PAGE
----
Standard Article

Indigenous peoples and migration

Migration A–Z


  1. Carlos Yescas

Published Online: 4 FEB 2013

DOI: 10.1002/9781444351071.wbeghm296

The Encyclopedia of Global Human Migration

The Encyclopedia of Global Human Migration

How to Cite

Yescas, C. 2013. Indigenous peoples and migration. The Encyclopedia of Global Human Migration. .

Publication History

  1. Published Online: 4 FEB 2013


Indigenous peoples define themselves as communities, groups, and/or nations who pre-existed the international nation-state system and continue to survive as ethnic, religious, linguistic, and/or cultural minorities in the countries they inhabit. Indigenous leaders, human rights advocates, and scholars emphasize that they are the cultural inheritors and descendants of the original communities who first inhabited the Americas, Africa, Asia, Oceania, and northern Europe before the onset of colonization or prior to the large-scale settlement of nation-states. These communities have largely remained distinct from national majorities and are often disenfranchised from national governments and/or other decision-making structures. The term “indigenous peoples” at the international level has become common shorthand for referring to all communities around the world that may share one of the characteristics previously noted. While indigenous peoples worldwide are ethnically and nationally distinct, and while there is a broad diversity of indigenous traditions, experience, and modes of self-definition, their common defining characteristic is that their communities pre-existed the nation-state system.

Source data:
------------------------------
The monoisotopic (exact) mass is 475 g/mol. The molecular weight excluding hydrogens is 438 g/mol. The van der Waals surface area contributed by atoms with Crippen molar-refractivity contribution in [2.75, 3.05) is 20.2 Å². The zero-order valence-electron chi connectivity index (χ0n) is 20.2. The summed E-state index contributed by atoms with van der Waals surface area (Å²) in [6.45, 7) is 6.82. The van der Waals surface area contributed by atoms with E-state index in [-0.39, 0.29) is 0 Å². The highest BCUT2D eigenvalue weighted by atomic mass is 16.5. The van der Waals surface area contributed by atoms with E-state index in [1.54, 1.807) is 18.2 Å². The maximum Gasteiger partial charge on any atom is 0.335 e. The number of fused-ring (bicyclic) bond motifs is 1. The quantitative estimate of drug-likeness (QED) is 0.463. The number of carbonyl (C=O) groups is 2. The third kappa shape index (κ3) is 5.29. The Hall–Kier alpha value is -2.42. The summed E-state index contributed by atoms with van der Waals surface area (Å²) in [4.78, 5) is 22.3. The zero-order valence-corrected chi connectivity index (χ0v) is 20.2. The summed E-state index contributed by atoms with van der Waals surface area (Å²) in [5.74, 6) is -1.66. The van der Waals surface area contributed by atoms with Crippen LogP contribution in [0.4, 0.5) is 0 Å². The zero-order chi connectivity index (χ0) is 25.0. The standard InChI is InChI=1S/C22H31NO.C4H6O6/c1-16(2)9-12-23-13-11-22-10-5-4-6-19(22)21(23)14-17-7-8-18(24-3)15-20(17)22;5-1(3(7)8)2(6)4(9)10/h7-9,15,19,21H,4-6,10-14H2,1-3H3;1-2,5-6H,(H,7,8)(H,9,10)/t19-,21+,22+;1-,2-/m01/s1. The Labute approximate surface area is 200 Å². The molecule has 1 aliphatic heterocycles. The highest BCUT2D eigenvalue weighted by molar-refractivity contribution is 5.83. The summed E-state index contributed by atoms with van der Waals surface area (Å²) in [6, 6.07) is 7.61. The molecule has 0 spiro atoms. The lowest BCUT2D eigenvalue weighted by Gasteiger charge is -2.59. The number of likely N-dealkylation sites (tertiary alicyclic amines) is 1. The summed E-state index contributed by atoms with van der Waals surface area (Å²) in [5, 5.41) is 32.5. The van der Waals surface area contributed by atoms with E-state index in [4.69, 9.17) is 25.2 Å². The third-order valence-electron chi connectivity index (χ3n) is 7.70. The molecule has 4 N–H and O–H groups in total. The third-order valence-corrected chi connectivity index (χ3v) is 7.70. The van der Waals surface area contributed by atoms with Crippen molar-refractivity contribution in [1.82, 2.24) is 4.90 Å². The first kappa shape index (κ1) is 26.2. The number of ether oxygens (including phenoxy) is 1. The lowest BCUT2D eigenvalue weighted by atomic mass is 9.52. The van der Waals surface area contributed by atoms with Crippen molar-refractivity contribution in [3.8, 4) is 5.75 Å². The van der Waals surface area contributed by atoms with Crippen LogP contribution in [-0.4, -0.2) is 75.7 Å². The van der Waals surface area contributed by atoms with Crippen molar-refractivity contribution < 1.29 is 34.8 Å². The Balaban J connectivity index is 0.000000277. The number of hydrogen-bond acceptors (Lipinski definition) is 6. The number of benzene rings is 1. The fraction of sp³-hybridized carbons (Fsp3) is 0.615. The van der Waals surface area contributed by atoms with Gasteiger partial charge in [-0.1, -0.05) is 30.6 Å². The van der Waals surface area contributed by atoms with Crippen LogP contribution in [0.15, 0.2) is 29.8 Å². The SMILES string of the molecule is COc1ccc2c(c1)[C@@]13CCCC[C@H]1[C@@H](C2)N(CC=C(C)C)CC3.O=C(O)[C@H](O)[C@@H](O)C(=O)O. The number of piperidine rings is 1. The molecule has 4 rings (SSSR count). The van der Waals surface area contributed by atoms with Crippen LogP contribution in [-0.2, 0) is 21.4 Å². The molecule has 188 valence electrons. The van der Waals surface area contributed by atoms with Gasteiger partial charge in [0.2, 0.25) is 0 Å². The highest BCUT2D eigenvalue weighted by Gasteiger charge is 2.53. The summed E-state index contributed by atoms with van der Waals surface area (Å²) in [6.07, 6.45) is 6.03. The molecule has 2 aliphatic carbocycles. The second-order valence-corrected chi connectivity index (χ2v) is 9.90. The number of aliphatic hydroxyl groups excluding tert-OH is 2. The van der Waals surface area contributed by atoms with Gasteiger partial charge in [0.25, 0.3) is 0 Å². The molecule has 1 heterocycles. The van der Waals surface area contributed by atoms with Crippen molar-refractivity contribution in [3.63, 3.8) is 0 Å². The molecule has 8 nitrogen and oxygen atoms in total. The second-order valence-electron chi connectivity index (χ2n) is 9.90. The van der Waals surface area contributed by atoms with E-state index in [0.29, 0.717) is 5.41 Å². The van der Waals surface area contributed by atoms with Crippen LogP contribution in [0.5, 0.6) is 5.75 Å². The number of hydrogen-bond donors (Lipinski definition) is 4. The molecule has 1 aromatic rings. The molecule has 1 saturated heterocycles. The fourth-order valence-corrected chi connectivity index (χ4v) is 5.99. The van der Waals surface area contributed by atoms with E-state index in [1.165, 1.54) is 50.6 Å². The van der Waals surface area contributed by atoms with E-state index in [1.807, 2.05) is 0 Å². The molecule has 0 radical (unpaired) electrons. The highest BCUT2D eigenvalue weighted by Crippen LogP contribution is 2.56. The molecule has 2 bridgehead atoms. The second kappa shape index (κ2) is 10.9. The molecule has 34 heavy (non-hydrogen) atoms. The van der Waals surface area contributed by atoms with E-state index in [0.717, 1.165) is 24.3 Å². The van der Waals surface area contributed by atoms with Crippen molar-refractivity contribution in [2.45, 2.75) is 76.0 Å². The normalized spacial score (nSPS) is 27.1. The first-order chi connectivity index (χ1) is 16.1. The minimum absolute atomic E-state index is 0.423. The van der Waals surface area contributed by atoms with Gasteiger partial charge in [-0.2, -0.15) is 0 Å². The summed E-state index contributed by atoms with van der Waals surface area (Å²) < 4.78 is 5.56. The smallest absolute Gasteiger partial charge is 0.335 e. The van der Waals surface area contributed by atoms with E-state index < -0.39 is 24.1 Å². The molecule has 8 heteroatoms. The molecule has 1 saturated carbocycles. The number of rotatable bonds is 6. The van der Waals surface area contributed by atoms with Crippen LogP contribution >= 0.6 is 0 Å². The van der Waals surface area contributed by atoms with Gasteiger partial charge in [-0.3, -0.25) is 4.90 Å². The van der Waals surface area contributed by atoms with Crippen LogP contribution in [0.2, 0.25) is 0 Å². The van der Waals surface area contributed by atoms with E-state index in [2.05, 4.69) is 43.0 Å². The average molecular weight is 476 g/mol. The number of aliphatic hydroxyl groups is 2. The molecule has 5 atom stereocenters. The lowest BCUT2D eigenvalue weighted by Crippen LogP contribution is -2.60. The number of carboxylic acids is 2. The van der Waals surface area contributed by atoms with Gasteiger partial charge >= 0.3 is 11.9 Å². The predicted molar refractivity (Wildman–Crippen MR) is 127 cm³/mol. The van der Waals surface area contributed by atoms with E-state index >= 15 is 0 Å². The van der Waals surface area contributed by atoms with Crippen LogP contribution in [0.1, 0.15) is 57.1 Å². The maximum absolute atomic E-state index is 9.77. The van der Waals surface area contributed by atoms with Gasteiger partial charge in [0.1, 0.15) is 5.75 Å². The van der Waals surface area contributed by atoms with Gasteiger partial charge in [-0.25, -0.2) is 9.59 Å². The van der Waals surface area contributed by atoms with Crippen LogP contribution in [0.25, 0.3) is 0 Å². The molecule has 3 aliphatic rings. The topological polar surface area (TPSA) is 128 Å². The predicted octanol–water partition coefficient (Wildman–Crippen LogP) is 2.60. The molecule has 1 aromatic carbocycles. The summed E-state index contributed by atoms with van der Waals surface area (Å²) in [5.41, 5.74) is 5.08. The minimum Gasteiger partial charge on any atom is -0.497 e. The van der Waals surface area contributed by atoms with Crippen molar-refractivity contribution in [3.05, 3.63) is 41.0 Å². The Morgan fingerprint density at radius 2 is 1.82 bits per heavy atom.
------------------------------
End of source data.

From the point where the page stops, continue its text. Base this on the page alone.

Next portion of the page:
• indigenous peoples;
  • borders;
  • demography and population studies;
  • colonialism;
  • imperialism;
  • crimes against humanity;
  • ethnic cleansing